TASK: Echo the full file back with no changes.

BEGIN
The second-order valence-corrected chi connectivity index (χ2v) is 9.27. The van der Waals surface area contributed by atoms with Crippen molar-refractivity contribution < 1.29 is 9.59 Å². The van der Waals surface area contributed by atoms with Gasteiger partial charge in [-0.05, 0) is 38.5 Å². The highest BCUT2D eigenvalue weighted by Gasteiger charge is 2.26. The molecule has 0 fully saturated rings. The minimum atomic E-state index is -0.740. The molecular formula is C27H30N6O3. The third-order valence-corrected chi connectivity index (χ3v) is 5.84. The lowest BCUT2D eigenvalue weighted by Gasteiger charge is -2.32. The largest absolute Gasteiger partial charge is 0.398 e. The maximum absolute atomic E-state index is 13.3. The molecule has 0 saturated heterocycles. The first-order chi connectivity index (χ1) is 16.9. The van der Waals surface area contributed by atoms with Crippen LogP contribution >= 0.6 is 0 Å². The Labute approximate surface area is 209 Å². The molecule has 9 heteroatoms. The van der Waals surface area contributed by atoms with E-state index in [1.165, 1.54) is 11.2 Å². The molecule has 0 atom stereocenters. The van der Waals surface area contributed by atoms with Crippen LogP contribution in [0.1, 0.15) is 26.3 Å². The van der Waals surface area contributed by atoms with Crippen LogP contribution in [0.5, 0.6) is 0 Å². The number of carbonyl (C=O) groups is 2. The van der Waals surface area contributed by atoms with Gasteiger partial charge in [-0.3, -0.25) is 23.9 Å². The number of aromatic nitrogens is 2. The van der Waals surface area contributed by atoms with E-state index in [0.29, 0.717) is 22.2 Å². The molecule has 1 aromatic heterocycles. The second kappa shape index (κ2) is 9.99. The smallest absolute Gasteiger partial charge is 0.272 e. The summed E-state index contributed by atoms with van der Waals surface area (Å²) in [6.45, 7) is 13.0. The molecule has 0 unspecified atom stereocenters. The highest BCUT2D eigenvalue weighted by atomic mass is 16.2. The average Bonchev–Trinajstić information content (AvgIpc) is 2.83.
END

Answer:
The second-order valence-corrected chi connectivity index (χ2v) is 9.27. The van der Waals surface area contributed by atoms with Crippen molar-refractivity contribution < 1.29 is 9.59 Å². The van der Waals surface area contributed by atoms with Gasteiger partial charge in [-0.05, 0) is 38.5 Å². The highest BCUT2D eigenvalue weighted by Gasteiger charge is 2.26. The molecule has 0 fully saturated rings. The minimum atomic E-state index is -0.740. The molecular formula is C27H30N6O3. The third-order valence-corrected chi connectivity index (χ3v) is 5.84. The lowest BCUT2D eigenvalue weighted by Gasteiger charge is -2.32. The largest absolute Gasteiger partial charge is 0.398 e. The maximum absolute atomic E-state index is 13.3. The molecule has 0 saturated heterocycles. The first-order chi connectivity index (χ1) is 16.9. The van der Waals surface area contributed by atoms with Crippen LogP contribution >= 0.6 is 0 Å². The Labute approximate surface area is 209 Å². The molecule has 9 heteroatoms. The van der Waals surface area contributed by atoms with E-state index in [1.165, 1.54) is 11.2 Å². The molecule has 0 atom stereocenters. The van der Waals surface area contributed by atoms with Crippen LogP contribution in [0.1, 0.15) is 26.3 Å². The van der Waals surface area contributed by atoms with Crippen LogP contribution in [0.5, 0.6) is 0 Å². The number of carbonyl (C=O) groups is 2. The van der Waals surface area contributed by atoms with Gasteiger partial charge in [-0.3, -0.25) is 23.9 Å². The number of aromatic nitrogens is 2. The van der Waals surface area contributed by atoms with E-state index in [0.29, 0.717) is 22.2 Å². The molecule has 1 aromatic heterocycles. The second kappa shape index (κ2) is 9.99. The smallest absolute Gasteiger partial charge is 0.272 e. The summed E-state index contributed by atoms with van der Waals surface area (Å²) in [6.45, 7) is 13.0. The molecule has 0 unspecified atom stereocenters. The highest BCUT2D eigenvalue weighted by atomic mass is 16.2. The average Bonchev–Trinajstić information content (AvgIpc) is 2.83.